Caring for a family member at home can be daunting task. Oftentimes, the caregiver needs care as well. As such it is important to consider the help of qualified, compassionate caregivers such as the professionals at Kindtouch healthcare Services.
However, the idea of allowing strangers into your home can be overwhelming. Also, your family member may not welcome the idea. So to help walk you through the process of welcoming a capable caregiver into your home, we share the following steps outlined by the "Family Caregiver Alliance" for making your loved one feel more comfortable with in-home help:
1. Start gradually. Begin by having the aide come only a couple of hours each week, then add hours as your loved one builds a relationship with the helper. If you feel comfortable with the attendant running errands or preparing meals that can be brought to the house, you can start with those services, which can be done outside the home.
2. Listen to your loved one’s fears and reasons for not wanting in-home care. Express your understanding of those feelings. If possible, get your loved one involved in choosing the aide. He or she will feel more invested and comfortable with the decision.
3. “This is for me. I know you don’t need help.” Expressing the need as yours, rather than the your loved one’s, helps maintain her sense of dignity and independence. You can also add that having someone stay at home allows you not to worry while you are gone. Make it clear that you will be coming back.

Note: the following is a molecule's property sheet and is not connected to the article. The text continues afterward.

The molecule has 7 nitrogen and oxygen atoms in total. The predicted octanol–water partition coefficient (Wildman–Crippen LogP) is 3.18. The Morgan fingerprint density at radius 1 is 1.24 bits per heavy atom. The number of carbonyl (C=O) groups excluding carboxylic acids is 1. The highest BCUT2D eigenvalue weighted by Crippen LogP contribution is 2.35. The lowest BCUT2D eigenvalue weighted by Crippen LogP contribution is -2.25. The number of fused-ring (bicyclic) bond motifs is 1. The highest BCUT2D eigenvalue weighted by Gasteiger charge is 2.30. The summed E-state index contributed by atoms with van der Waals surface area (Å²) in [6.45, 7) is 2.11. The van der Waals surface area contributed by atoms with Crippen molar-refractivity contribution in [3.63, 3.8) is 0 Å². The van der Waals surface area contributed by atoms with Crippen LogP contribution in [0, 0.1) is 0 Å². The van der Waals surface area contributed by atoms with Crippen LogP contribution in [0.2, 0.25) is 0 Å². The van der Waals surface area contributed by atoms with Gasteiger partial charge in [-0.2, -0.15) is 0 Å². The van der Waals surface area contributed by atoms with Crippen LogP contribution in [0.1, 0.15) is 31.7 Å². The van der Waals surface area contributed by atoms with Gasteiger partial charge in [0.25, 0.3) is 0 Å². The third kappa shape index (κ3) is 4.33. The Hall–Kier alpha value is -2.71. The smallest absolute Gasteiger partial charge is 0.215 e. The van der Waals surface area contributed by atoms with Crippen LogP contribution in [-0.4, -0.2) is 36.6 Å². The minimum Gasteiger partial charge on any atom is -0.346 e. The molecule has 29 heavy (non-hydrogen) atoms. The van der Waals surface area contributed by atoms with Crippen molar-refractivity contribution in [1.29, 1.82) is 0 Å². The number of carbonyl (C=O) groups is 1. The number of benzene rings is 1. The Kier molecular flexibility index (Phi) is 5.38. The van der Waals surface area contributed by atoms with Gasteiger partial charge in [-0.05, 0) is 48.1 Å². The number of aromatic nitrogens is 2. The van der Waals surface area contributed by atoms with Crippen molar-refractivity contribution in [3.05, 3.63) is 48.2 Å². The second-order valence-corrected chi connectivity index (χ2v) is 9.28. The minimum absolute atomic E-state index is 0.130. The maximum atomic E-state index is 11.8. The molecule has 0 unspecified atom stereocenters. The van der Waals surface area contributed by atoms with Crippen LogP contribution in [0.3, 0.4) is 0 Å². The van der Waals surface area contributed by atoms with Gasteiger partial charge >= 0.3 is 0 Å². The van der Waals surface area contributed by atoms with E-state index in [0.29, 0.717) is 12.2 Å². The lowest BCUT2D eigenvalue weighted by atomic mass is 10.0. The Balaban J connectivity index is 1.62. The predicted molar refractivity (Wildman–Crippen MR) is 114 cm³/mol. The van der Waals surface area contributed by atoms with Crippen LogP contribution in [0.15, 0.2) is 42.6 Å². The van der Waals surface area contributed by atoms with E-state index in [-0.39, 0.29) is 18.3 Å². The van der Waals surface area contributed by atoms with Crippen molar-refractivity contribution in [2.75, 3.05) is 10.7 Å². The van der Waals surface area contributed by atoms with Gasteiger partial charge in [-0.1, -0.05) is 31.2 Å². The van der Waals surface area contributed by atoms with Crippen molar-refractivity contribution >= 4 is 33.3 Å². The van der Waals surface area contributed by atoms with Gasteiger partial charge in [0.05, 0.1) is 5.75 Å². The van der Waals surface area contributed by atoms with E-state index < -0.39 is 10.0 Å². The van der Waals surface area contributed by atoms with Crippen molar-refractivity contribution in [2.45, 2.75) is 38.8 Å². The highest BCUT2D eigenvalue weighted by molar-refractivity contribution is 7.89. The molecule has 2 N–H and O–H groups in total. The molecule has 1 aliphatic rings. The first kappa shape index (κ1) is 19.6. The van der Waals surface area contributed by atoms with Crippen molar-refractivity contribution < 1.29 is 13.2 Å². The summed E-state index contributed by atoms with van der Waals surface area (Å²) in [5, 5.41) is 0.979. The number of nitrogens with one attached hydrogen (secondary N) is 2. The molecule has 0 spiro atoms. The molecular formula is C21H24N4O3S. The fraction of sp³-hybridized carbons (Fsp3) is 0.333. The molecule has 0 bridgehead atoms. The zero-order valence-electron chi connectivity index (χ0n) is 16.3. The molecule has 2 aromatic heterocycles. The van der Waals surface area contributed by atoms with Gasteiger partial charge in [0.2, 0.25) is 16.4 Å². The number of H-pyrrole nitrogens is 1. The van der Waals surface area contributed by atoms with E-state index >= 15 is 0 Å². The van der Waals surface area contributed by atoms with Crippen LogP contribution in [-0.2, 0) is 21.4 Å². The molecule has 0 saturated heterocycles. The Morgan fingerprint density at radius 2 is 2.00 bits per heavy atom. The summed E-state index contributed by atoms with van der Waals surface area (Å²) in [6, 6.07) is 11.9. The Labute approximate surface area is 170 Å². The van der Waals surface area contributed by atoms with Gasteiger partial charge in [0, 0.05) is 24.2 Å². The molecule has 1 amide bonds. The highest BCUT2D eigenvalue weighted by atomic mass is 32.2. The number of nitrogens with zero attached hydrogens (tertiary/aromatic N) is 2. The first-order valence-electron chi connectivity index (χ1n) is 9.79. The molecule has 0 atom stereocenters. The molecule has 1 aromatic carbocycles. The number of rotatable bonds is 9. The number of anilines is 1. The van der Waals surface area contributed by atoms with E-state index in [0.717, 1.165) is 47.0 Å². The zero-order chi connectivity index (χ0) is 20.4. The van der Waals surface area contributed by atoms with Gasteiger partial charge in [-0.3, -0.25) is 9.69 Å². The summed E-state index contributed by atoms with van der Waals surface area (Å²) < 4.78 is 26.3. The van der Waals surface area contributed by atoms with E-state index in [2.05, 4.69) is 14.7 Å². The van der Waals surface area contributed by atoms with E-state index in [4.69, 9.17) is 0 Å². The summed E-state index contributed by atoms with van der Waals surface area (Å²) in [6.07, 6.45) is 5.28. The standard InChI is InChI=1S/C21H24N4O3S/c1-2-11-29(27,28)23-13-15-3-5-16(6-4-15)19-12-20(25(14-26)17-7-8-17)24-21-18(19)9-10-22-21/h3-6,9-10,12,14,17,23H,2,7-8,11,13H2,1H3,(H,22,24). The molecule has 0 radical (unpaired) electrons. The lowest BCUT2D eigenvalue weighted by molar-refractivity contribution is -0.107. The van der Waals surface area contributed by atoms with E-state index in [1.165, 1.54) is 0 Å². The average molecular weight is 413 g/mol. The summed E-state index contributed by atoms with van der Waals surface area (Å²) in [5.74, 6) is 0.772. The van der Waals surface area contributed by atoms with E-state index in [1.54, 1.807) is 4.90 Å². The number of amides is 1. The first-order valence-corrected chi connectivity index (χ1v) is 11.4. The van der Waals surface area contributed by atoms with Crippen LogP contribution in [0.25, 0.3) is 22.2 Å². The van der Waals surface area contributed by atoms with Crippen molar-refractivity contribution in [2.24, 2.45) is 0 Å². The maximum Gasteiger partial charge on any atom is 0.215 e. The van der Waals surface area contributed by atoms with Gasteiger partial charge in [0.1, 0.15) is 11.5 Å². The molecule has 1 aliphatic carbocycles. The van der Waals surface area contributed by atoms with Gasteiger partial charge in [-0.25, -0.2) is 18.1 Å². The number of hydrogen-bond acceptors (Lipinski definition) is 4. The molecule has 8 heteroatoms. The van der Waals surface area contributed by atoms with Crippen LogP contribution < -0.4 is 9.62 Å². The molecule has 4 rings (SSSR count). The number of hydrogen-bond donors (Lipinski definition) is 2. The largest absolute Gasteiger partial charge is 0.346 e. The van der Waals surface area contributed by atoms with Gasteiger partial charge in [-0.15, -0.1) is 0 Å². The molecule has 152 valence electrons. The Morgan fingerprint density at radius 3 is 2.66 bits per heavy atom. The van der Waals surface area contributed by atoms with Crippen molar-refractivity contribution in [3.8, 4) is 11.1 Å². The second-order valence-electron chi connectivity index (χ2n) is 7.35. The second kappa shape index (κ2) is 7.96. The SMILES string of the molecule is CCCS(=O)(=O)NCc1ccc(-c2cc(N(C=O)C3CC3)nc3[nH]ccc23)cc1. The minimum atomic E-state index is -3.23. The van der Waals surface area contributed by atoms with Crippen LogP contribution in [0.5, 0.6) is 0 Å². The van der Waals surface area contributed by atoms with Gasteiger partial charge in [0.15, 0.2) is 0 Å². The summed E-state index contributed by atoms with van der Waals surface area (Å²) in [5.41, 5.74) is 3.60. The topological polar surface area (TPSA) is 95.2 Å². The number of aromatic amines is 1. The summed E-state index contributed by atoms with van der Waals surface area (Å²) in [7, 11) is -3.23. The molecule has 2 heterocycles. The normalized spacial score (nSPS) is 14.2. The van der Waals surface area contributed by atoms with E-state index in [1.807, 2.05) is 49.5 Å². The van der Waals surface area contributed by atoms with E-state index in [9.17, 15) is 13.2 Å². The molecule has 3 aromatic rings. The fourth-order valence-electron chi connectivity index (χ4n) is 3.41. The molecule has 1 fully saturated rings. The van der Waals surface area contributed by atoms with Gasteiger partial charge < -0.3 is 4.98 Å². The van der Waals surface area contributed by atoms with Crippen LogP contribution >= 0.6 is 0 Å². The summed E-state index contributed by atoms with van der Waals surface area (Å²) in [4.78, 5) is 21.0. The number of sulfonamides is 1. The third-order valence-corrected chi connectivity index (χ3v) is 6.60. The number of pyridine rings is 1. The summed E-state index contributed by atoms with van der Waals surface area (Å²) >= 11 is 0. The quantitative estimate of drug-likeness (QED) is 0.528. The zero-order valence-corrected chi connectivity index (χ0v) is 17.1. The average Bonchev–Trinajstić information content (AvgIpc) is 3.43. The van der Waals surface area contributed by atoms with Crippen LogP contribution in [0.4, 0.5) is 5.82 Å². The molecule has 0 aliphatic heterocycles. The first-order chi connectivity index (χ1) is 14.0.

4. “This is prescribed by the doctor.” Doctors are often seen as authority figures and your loved one may be more willing to accept help if she feels that she is required to do so.
5. “I need someone to help clean.” Even if this is not the real reason, often people will allow someone in to clean when they “don’t need” care for themselves.
6. “This is a free service.” This strategy may work if other family members are paying for the home care or if it is, in fact, provided without charge. Your loved one may be more open to using the service since she does not feel that she is spending money for it.
7. “This is my friend.” By pretending that the attendant is a friend of yours you are relating the home care worker to the family. This can help with establishing trust and rapport. You can also say that your “friend” is the one who needs company and that by having him or her over your loved one is helping him out.
8. “This is only temporary.” This strategy depends on the condition of your loved one’s memory. If she often forgets what you say then she may also forget that you said this. By presenting the situation as short-term you will give some time for your loved one to form a relationship or become comfortable with home care as part of her daily routine, and give you a chance for a well-deserved break.
Call our office at 470-545-1629 and we can help make it easier.
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